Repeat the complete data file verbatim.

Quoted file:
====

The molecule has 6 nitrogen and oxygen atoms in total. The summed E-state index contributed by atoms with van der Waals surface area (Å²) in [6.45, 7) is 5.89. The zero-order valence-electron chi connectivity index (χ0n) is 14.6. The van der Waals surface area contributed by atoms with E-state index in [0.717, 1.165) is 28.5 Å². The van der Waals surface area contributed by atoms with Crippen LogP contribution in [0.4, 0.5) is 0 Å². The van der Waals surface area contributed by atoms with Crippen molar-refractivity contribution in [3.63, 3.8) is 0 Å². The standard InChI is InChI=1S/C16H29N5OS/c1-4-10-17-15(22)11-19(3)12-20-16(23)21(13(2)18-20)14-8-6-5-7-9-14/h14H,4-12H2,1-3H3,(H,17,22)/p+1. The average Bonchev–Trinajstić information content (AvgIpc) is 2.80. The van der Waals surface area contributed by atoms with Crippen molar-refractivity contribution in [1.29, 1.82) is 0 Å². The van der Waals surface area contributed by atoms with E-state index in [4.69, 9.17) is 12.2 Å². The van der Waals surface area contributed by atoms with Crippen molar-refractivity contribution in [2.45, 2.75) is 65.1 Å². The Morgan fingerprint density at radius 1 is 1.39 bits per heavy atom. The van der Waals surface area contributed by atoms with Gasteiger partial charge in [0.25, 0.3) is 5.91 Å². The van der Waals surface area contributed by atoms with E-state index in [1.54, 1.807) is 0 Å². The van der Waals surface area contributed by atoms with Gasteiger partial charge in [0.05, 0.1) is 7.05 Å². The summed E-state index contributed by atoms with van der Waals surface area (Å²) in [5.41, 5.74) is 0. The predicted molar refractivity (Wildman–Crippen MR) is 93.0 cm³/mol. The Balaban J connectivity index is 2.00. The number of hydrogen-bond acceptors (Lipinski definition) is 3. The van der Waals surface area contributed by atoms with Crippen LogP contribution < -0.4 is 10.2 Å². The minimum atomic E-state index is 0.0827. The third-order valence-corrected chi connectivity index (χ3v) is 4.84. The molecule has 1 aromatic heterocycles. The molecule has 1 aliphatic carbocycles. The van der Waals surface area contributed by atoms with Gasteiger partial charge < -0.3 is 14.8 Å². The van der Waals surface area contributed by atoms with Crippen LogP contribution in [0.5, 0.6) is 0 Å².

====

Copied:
The molecule has 6 nitrogen and oxygen atoms in total. The summed E-state index contributed by atoms with van der Waals surface area (Å²) in [6.45, 7) is 5.89. The zero-order valence-electron chi connectivity index (χ0n) is 14.6. The van der Waals surface area contributed by atoms with E-state index in [0.717, 1.165) is 28.5 Å². The van der Waals surface area contributed by atoms with Crippen LogP contribution in [0.4, 0.5) is 0 Å². The van der Waals surface area contributed by atoms with Crippen molar-refractivity contribution in [3.63, 3.8) is 0 Å². The standard InChI is InChI=1S/C16H29N5OS/c1-4-10-17-15(22)11-19(3)12-20-16(23)21(13(2)18-20)14-8-6-5-7-9-14/h14H,4-12H2,1-3H3,(H,17,22)/p+1. The average Bonchev–Trinajstić information content (AvgIpc) is 2.80. The van der Waals surface area contributed by atoms with Crippen molar-refractivity contribution in [1.29, 1.82) is 0 Å². The van der Waals surface area contributed by atoms with E-state index in [4.69, 9.17) is 12.2 Å². The van der Waals surface area contributed by atoms with Crippen molar-refractivity contribution in [2.45, 2.75) is 65.1 Å². The Morgan fingerprint density at radius 1 is 1.39 bits per heavy atom. The van der Waals surface area contributed by atoms with Gasteiger partial charge in [0.25, 0.3) is 5.91 Å². The van der Waals surface area contributed by atoms with E-state index in [1.54, 1.807) is 0 Å². The van der Waals surface area contributed by atoms with Gasteiger partial charge in [0.05, 0.1) is 7.05 Å². The summed E-state index contributed by atoms with van der Waals surface area (Å²) in [5.41, 5.74) is 0. The predicted molar refractivity (Wildman–Crippen MR) is 93.0 cm³/mol. The Balaban J connectivity index is 2.00. The number of hydrogen-bond acceptors (Lipinski definition) is 3. The van der Waals surface area contributed by atoms with Crippen LogP contribution < -0.4 is 10.2 Å². The minimum atomic E-state index is 0.0827. The third-order valence-corrected chi connectivity index (χ3v) is 4.84. The molecule has 1 aromatic heterocycles. The molecule has 1 aliphatic carbocycles. The van der Waals surface area contributed by atoms with Gasteiger partial charge < -0.3 is 14.8 Å². The van der Waals surface area contributed by atoms with Crippen LogP contribution in [0.5, 0.6) is 0 Å².